Archaeological excavations were carried out between 1978 and 1993 primarily on the cloisters at Wells Cathedral and the monuments that were hidden are now displayed on the outer walls. Due to Covid-19 restrictions and a one-way system it wasn’t possible on our visit to see everything, but we were able to step outside into the Camery garden which lies next to the cloisters.
Here lay an ancient cemetery and the foundations of a succession of demolished buildings, ranging in date from Roman to post-medieval including the late Medieval foundations of the older Lady Chapel, destroyed during the Reformation by gunpowder.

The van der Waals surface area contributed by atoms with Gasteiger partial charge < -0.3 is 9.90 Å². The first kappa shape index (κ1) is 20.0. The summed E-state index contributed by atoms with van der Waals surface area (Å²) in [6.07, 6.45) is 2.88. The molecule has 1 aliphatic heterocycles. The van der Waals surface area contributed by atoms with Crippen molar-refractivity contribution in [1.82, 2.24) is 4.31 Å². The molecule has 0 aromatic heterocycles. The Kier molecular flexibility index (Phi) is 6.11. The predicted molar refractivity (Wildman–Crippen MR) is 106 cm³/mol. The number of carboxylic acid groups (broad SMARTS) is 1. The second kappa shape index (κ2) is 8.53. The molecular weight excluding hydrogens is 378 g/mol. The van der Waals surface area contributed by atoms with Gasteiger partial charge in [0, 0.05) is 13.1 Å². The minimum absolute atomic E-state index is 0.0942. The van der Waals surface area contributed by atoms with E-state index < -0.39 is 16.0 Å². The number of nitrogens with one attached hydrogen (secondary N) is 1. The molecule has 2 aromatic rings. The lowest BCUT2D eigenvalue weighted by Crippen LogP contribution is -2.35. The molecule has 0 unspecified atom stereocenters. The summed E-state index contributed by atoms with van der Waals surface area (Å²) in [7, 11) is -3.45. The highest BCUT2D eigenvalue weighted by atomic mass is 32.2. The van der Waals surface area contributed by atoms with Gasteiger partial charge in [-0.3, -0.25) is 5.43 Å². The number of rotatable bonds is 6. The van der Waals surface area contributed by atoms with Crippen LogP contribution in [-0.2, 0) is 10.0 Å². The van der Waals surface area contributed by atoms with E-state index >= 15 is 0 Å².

The area has been pleasantly landscaped with trees and shrubs and spring bulbs and there are several benches. It is a tranquil space.
Adjacent to the Camery are the springs from which Wells takes its name. You can glimpse St Andrew’s Well through a window in the wall into the Bishop’s Palace Gardens, but there is no access from here. You need to cross the moat at the Gatehouse. The first mention of the ‘holy well’ and minster church of St Andrew is in A.D. 766. The springs in the gardens are fed by subterranean streams from the Mendip hills.
From Neolithic times the supply of fresh water attracted settlers and around 700AD King Ina of Wessex founded a minster church just south of where the present cathedral now lies.
I will try and write more about the cathedral itself on my travel blog in the new year.
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